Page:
College Station, Texas, United States
Nowadays, numerous subjects can be taught via e-learning tools such as online content and materials, video assignments and voice recordings, to name a few. There are many advantages to online learning, one of which is that students can always go back to the content and put it into practice at their own time and pace. In the case of veterinary medicine, which requires very precise skills that are dependent on practical application, e-learning might not be used as frequently as in other fields, or can it?
The Center for Educational Technologies (CET) at the Texas A&M University College of Veterinary Medicine & Biomedical Sciences works with faculty to develop a means of integrating e-learning into their curriculum. Tim Ponderand and Dr. Jordan Tayce are both instructional designers at CET, and together with their team, they have designed and created e-learning courses that faculty members can use to enhance their teaching methodology.
Ponderand and Dr. Tayce began by determining which courses could benefit from blended learning. Each course is designed following the Backwards Design model, first starting with course goals, followed by determining what the students need to know or be able to do by the end of the course. The team then works to determine which technologies might adequately augment their learning. As Dr. Tayce explains, “It is really important to develop projects that use technology with a purpose in mind, not just for the sake of using technology.”
Among the most popular e-learning courses they have created is a course on core surgical skills. When one thinks of surgery, one typically thinks about fine movements and tactile sensations, which are difficult to present through an e-learning environment. As a result, CET designed this course using a blended learning strategy. Students first learn basic theory, such as how to hold a scalpel blade, on their own time. Then the students can go to a face-to-face class and apply what they learned in a hands-on laboratory environment. Ponderand and Tayce agree this approach is successful due to the blended component, where a faculty member can advise the students on their technique and correct them as needed.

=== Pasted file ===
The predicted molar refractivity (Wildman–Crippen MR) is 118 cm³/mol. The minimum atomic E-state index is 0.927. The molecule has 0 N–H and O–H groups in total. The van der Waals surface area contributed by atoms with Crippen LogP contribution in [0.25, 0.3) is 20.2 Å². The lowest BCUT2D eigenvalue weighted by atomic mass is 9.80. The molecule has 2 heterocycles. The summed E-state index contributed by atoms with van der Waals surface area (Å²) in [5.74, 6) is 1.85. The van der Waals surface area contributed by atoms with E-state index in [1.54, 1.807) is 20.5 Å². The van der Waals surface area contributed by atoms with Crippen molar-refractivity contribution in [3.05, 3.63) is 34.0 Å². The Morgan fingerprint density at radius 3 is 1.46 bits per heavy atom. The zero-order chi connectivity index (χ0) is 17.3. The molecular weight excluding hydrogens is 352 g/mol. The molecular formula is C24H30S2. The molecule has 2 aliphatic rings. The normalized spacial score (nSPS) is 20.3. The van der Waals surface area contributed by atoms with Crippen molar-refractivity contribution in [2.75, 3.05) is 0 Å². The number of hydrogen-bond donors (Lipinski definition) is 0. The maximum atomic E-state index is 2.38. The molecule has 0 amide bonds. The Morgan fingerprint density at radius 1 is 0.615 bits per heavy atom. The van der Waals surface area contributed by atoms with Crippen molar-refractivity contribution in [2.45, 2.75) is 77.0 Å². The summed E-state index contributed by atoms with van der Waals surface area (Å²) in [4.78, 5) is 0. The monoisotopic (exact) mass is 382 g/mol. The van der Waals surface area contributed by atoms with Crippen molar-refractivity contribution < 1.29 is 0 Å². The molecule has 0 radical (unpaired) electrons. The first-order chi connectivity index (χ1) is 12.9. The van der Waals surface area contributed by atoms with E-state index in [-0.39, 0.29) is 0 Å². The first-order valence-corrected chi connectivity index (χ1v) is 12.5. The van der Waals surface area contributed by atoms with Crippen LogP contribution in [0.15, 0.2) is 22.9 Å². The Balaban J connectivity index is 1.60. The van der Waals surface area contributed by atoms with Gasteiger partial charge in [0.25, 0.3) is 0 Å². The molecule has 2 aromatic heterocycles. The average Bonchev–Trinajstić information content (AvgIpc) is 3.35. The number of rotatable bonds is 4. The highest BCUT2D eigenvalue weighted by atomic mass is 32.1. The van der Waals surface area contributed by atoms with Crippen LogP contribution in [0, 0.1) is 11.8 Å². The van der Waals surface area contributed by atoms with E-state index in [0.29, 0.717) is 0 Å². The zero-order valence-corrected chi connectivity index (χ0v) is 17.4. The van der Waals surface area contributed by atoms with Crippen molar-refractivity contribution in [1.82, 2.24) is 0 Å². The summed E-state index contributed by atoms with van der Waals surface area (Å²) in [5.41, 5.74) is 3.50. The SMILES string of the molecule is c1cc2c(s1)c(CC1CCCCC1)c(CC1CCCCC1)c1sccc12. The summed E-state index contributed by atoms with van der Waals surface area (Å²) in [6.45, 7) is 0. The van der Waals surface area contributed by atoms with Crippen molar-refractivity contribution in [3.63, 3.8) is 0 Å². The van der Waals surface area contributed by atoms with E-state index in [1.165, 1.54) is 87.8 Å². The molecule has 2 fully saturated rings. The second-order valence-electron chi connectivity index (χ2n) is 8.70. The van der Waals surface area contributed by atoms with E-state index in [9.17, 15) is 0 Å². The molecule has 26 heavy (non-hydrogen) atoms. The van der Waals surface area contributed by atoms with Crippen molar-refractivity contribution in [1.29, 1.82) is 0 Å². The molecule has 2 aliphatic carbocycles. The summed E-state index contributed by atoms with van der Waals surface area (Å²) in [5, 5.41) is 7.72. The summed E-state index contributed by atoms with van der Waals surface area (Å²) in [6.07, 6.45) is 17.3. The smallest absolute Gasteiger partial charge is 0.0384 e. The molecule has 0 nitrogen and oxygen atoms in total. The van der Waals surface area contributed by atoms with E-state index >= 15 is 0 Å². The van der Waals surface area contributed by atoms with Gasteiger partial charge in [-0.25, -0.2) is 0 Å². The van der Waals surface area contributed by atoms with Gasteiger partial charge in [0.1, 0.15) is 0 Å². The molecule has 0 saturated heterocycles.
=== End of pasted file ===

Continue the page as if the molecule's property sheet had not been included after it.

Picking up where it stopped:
Interestingly, 10 other veterinary schools around the United States are now using this course, demonstrating its effectiveness. CET is able to host over 20 courses and 75 instructional videos using Open LMS. Both instructional designers agree that Open LMS provides flexibility that adapts to any curriculum, along with many useful plugins to extend functionality which faculty can modify and customize to fit their needs.
In fact, using a learning management system has had a great impact on teaching and learning at the Texas A&M College of Veterinary Medicine. CET designed a teaching approach they refer to as Collaborative Case Based teaching, which makes the classroom more student-centered. In this method, the professor divides the class into groups and begins walking the class through a case study; for example, a dog comes into the clinic presenting with a cough. Each group is provided questions as the case unfolds and submit their answers via Open LMS.
The professor is then able to see class answers in real time and can alter his/her lecture accordingly. If all of the groups get a correct answer, then the professor can move on to the next subject. However, if only a handful of the groups answer correctly, the professor knows to spend more time discussing the topic at hand. The team at the CET has worked with faculty to develop over 45 case studies to use in the curriculum.
Ponderand and Dr. Tayce hope to keep advancing the work at the Center for Educational Technologies and to help every faculty member to dig deeper into what e-learning is, and how they can benefit from it. According to Ponderand, the blend between e-learning and face-to-face classes is vital, as their primary goal is to ensure that students are getting the best education in the best possible way.